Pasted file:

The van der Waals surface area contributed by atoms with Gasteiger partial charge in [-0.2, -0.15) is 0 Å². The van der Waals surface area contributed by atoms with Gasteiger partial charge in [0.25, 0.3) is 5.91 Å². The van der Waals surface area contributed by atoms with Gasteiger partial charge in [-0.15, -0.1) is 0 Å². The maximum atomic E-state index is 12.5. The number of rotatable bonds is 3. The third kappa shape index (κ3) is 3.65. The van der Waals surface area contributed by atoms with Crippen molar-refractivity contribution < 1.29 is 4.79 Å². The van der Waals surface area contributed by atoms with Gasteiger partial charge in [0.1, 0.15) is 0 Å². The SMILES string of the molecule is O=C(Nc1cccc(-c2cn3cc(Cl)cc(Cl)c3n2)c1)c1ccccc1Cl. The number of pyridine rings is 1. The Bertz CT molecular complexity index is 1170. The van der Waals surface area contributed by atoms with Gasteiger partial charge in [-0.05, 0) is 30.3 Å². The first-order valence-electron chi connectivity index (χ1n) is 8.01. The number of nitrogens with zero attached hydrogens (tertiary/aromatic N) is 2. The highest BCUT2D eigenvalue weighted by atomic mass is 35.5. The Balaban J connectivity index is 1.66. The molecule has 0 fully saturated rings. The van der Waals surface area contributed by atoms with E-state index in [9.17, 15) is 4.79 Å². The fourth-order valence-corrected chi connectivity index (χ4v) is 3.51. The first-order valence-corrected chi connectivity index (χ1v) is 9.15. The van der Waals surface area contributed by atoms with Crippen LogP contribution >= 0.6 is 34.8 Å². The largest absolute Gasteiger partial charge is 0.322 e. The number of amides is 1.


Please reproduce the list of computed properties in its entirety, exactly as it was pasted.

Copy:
The van der Waals surface area contributed by atoms with Gasteiger partial charge in [-0.2, -0.15) is 0 Å². The van der Waals surface area contributed by atoms with Gasteiger partial charge in [0.25, 0.3) is 5.91 Å². The van der Waals surface area contributed by atoms with Gasteiger partial charge in [-0.15, -0.1) is 0 Å². The maximum atomic E-state index is 12.5. The number of rotatable bonds is 3. The third kappa shape index (κ3) is 3.65. The van der Waals surface area contributed by atoms with Crippen molar-refractivity contribution < 1.29 is 4.79 Å². The van der Waals surface area contributed by atoms with Gasteiger partial charge in [0.1, 0.15) is 0 Å². The SMILES string of the molecule is O=C(Nc1cccc(-c2cn3cc(Cl)cc(Cl)c3n2)c1)c1ccccc1Cl. The number of pyridine rings is 1. The Bertz CT molecular complexity index is 1170. The van der Waals surface area contributed by atoms with Gasteiger partial charge in [-0.05, 0) is 30.3 Å². The first-order valence-electron chi connectivity index (χ1n) is 8.01. The number of nitrogens with zero attached hydrogens (tertiary/aromatic N) is 2. The highest BCUT2D eigenvalue weighted by atomic mass is 35.5. The Balaban J connectivity index is 1.66. The molecule has 0 fully saturated rings. The van der Waals surface area contributed by atoms with E-state index in [9.17, 15) is 4.79 Å². The fourth-order valence-corrected chi connectivity index (χ4v) is 3.51. The first-order valence-corrected chi connectivity index (χ1v) is 9.15. The van der Waals surface area contributed by atoms with Crippen LogP contribution >= 0.6 is 34.8 Å². The largest absolute Gasteiger partial charge is 0.322 e. The number of amides is 1.